Tuesday, May 26, 2020

After "After great pain"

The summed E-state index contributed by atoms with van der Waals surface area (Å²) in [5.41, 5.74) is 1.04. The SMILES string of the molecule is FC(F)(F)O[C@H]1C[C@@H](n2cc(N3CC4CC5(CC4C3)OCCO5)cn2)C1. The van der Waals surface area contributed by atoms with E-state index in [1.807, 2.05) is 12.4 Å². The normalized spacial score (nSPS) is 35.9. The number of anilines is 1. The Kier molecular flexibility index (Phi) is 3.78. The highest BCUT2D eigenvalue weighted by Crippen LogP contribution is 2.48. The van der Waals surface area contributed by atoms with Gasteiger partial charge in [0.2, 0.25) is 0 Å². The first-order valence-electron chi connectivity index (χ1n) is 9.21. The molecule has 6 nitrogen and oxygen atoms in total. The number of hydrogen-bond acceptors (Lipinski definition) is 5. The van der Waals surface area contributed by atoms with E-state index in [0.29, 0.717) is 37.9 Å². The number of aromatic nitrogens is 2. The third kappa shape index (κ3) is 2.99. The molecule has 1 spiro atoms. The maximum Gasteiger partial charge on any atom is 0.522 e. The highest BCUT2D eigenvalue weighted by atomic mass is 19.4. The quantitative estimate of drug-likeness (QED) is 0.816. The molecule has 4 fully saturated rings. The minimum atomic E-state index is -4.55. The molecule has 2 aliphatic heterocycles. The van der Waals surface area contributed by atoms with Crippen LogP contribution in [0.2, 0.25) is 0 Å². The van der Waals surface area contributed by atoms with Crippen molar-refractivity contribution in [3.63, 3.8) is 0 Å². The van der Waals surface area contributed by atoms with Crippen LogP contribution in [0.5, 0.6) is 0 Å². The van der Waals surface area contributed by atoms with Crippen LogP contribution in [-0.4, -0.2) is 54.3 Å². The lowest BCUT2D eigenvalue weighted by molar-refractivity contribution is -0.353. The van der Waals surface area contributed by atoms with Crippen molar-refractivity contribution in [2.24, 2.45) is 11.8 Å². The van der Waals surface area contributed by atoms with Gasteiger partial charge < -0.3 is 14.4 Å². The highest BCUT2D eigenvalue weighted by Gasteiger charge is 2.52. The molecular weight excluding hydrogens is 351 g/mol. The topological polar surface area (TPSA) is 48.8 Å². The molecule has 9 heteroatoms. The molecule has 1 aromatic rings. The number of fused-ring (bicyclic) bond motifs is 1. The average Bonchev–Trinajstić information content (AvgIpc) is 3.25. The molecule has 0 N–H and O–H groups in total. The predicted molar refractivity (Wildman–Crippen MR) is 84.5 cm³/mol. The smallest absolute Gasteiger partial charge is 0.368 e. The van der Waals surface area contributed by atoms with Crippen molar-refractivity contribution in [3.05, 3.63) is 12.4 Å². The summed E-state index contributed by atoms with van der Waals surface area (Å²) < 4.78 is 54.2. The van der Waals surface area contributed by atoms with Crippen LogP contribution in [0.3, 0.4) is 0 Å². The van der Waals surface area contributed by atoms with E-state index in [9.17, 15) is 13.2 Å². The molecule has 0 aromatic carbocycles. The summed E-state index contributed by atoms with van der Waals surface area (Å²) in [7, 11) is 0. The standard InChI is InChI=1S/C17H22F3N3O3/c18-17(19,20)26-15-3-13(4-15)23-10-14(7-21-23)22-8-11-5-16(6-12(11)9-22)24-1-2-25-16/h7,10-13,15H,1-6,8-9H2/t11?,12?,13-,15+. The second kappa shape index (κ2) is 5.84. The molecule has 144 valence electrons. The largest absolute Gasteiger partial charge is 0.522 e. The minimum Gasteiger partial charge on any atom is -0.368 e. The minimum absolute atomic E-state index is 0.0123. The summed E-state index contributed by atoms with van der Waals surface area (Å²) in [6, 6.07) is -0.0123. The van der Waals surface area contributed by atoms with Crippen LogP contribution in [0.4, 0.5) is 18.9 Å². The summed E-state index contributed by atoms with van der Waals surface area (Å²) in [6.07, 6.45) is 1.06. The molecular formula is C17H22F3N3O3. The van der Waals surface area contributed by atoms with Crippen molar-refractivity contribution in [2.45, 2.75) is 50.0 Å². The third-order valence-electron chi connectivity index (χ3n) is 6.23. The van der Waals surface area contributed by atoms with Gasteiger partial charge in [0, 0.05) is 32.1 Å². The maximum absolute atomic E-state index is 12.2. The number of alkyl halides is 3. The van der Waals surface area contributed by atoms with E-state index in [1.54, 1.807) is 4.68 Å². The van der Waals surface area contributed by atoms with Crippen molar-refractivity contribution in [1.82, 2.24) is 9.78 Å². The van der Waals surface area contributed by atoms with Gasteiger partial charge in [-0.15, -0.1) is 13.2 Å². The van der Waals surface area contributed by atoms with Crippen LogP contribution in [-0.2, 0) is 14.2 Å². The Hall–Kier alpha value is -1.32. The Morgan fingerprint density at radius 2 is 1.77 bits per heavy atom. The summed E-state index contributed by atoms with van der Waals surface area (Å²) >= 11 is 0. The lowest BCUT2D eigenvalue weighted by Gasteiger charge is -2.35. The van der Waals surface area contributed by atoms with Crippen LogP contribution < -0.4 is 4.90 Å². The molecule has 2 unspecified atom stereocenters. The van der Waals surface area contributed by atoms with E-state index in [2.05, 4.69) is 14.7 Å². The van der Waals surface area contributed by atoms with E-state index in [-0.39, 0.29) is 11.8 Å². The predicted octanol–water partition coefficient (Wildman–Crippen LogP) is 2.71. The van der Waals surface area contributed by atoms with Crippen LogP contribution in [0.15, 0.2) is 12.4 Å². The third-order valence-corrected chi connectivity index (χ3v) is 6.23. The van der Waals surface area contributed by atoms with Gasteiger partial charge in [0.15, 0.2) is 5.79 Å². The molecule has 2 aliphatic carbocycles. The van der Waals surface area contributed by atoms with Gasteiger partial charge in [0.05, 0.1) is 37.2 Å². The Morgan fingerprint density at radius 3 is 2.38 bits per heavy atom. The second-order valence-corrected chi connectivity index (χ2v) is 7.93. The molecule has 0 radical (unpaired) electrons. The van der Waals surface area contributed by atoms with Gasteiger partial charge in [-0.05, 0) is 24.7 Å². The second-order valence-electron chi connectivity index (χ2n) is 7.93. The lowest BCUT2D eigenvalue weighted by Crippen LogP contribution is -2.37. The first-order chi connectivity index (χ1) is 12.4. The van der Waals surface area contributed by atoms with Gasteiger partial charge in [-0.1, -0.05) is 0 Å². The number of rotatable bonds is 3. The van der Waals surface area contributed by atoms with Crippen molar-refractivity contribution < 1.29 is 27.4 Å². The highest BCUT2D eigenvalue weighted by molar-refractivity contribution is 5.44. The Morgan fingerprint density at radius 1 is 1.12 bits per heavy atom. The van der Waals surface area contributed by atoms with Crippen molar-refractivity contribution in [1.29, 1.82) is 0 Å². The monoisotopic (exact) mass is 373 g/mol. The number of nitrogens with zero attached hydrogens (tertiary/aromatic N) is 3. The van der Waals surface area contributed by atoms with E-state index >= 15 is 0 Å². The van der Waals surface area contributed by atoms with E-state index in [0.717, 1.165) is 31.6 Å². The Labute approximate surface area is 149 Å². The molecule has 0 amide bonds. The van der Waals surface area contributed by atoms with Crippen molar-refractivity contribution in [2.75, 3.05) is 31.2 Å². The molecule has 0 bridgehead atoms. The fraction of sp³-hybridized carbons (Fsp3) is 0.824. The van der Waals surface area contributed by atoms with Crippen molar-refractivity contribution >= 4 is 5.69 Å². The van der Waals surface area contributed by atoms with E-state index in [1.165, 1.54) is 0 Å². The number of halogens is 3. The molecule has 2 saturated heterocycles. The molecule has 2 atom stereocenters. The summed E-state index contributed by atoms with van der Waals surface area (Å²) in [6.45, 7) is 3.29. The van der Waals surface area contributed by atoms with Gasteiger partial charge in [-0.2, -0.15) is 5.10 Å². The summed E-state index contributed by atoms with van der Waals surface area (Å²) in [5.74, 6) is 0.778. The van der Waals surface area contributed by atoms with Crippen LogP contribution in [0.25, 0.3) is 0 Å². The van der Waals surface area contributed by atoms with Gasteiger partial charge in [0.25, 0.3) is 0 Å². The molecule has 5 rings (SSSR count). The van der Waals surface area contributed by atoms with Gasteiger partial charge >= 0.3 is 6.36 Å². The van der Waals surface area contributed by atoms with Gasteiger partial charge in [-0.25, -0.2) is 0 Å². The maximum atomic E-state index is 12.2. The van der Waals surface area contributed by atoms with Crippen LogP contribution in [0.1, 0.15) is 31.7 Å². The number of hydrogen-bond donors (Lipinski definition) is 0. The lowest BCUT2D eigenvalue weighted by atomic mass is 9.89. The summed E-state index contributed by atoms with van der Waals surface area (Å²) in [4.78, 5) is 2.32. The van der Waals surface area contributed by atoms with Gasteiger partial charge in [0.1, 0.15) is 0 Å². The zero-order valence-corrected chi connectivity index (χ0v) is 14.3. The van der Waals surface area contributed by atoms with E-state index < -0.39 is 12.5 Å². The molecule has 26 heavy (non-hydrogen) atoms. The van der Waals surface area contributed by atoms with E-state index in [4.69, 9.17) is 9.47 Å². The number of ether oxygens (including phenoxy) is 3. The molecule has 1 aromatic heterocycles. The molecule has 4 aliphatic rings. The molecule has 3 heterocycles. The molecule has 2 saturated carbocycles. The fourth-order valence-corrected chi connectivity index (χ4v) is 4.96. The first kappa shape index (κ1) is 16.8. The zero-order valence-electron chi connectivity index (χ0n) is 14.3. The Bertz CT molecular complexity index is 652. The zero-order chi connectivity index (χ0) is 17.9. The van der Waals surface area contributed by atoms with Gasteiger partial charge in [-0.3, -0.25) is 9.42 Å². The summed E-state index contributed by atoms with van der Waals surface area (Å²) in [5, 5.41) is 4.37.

"After great pain, a formal feeling comes": after the comma in the first line of Emily Dickinson's poem are three iambic feet. But before that, "after" has first-syllable stress, so the first foot is a trochee. One can experiment with the stress of "great pain" (as I just did while writing this), but only one reading makes sense: a spondee, with both syllables equally stressed. As the next line continues with the iambic pattern of the end of the first line, the poem's own "formal feeling" – its "mechanical feet", to paraphrase the fifth line – is only established after the phrase "after great pain". That is, the form acts out the content. (Andrew Shields, #111words, 26 May)

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